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Voice Instead of PIN
August 1, 2014   
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Scientists from the AGH University of Science and Technology in Cracow have developed Poland’s first voice-based identification system.

Scientists around the world are working on such systems, which are needed wherever someone’s identity has to be verified over the phone—for example in banks. Systems of this kind are already used in the United States and Canada, and they have also appeared in several European countries. In Poland they are still being tested.

The Cracow system has been developed by Jakub Gałka, Ph.D., together with a team of scientists from the AGH University of Science and Technology aided by engineers from the Unico Software company from Cracow. The system, called VoicePass, is being tested in several institutions. “I hope it will soon be available to customers,” says Gałka.

The system will come in handy in call centers, banks, telecommunications companies, insurance companies, and brokerages as well as in mobile devices such as smartphones.

“Imagine a banking application that requires confirmation of identity before you can make a transfer,” says Gałka. “The use of voice biometrics here would be a much more convenient solution than keying in your PIN or password. It could also be used in websites where you just say the password out loud instead of typing it in. The project includes building an electronic door lock that can be opened with a spoken command.”

Together with VoicePass, the scientists have also developed a system for the identification of speakers at meetings and conferences. The system, called Surikate, recognizes who takes the floor and when during a meeting. The name of the person is displayed on a monitor.

People who use the system provide a voice password, which can be the same as that of other users because it is not the content of the password that counts but the distinctive features of an individual’s voice.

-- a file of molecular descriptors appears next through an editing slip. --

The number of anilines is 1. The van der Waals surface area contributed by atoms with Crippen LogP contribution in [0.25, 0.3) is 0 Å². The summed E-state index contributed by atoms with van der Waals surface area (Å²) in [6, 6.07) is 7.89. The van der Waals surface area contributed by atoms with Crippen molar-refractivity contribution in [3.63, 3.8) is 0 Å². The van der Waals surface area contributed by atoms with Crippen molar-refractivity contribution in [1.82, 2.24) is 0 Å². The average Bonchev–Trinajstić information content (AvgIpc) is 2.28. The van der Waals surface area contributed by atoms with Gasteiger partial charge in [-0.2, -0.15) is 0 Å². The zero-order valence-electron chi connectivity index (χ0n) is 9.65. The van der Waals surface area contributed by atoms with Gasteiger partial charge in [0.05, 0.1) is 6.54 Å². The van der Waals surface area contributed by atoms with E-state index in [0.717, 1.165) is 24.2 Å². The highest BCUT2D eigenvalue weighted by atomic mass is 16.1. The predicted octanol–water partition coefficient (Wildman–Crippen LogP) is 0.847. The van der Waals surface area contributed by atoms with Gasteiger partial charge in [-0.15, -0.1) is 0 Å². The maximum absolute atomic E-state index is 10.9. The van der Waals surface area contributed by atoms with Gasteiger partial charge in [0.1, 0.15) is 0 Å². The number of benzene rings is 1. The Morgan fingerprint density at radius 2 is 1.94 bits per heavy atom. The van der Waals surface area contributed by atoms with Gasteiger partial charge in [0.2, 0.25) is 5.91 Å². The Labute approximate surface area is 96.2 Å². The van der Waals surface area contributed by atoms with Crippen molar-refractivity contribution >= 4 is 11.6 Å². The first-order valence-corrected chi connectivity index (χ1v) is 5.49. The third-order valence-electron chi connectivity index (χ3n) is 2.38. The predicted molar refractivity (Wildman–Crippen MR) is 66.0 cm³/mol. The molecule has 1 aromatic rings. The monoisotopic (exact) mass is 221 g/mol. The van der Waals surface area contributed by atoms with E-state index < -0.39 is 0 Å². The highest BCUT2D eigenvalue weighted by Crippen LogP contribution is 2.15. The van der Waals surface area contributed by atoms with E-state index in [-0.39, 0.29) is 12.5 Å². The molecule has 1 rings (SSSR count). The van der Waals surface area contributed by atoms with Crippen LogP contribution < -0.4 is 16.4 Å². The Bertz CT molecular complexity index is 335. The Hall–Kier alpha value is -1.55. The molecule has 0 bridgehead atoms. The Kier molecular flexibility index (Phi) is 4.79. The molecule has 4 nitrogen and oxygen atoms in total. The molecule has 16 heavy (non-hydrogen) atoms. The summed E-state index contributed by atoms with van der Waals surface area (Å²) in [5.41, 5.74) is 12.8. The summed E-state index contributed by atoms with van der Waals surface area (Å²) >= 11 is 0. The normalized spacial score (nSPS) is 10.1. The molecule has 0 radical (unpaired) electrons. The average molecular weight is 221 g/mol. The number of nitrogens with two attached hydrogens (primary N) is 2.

The password should contain at least a few words. The more sound material there is for analysis and the longer the statement, the more effective the verification process. Such systems are based on characteristics associated with the physics of speech, resulting from the frequency of a voice and the anatomy of an individual’s speech organs, such as the size and shape of their larynx.

“The distinctive features of every human being can be measured, although not all of them are discernible,” Gałka says.

Other unique features are related to how we speak and what we say—how we accentuate words, how fast we utter them, how we choose words, what kind of intonation we use, and whether we take a breath often and make breaks between words. These features vary from one speaker to another.

The precision of identification methods has increased substantially in recent years. Despite fears, this method is a safe way of protecting access to money in an account and of protecting personal data. “It’s much easier to pretend to be someone else by, for example, stealing their social security number or by finding out their mother’s maiden name. Acquiring such data is much easier than forging the person’s voice and imitating their biometric features,” says Gałka.

Voice identification is convenient because it does not require any additional sensors. All other biometric verification methods, such as iris identification, require the installation of a special scanning device. In voice biometrics, everyone has such a device in their pocket—a mobile phone.

The VoicePass system has been developed by the AGH University of Science and Technology together with Unico Software as part of the Biometric Voice Verification and Identification project under the Applied Research Program run by the National Center for Research and Development (NCBiR).

Olga Majewska
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